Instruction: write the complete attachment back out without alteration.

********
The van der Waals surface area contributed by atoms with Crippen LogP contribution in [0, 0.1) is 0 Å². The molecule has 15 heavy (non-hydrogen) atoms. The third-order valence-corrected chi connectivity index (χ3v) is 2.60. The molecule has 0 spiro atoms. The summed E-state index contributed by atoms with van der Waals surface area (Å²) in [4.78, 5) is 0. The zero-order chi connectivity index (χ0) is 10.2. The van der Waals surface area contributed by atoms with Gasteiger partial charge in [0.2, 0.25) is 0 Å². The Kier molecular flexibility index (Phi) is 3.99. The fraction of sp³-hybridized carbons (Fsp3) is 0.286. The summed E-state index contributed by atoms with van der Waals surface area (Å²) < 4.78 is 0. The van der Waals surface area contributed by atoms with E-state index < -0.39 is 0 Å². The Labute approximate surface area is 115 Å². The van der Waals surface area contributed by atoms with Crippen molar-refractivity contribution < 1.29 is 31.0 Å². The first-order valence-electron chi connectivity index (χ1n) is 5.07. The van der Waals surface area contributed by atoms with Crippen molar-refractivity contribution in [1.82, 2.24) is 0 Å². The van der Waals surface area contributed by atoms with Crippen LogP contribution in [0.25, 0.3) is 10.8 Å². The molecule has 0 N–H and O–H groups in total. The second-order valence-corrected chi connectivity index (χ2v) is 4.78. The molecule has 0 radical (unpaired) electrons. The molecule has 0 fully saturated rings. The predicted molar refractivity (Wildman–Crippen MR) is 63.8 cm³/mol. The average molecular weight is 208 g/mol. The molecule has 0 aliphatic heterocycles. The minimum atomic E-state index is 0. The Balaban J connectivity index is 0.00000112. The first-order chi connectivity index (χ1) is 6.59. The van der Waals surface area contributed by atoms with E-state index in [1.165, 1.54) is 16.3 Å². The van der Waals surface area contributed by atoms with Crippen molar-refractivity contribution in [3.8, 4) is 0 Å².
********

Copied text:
The van der Waals surface area contributed by atoms with Crippen LogP contribution in [0, 0.1) is 0 Å². The molecule has 15 heavy (non-hydrogen) atoms. The third-order valence-corrected chi connectivity index (χ3v) is 2.60. The molecule has 0 spiro atoms. The summed E-state index contributed by atoms with van der Waals surface area (Å²) in [4.78, 5) is 0. The zero-order chi connectivity index (χ0) is 10.2. The van der Waals surface area contributed by atoms with Gasteiger partial charge in [0.2, 0.25) is 0 Å². The Kier molecular flexibility index (Phi) is 3.99. The fraction of sp³-hybridized carbons (Fsp3) is 0.286. The summed E-state index contributed by atoms with van der Waals surface area (Å²) < 4.78 is 0. The van der Waals surface area contributed by atoms with E-state index < -0.39 is 0 Å². The Labute approximate surface area is 115 Å². The van der Waals surface area contributed by atoms with Crippen molar-refractivity contribution < 1.29 is 31.0 Å². The first-order valence-electron chi connectivity index (χ1n) is 5.07. The van der Waals surface area contributed by atoms with Crippen molar-refractivity contribution in [1.82, 2.24) is 0 Å². The van der Waals surface area contributed by atoms with Crippen LogP contribution in [0.25, 0.3) is 10.8 Å². The molecule has 0 N–H and O–H groups in total. The second-order valence-corrected chi connectivity index (χ2v) is 4.78. The molecule has 0 radical (unpaired) electrons. The molecule has 0 fully saturated rings. The predicted molar refractivity (Wildman–Crippen MR) is 63.8 cm³/mol. The average molecular weight is 208 g/mol. The molecule has 0 aliphatic heterocycles. The minimum atomic E-state index is 0. The Balaban J connectivity index is 0.00000112. The first-order chi connectivity index (χ1) is 6.59. The van der Waals surface area contributed by atoms with E-state index in [1.165, 1.54) is 16.3 Å². The van der Waals surface area contributed by atoms with Crippen molar-refractivity contribution in [3.8, 4) is 0 Å².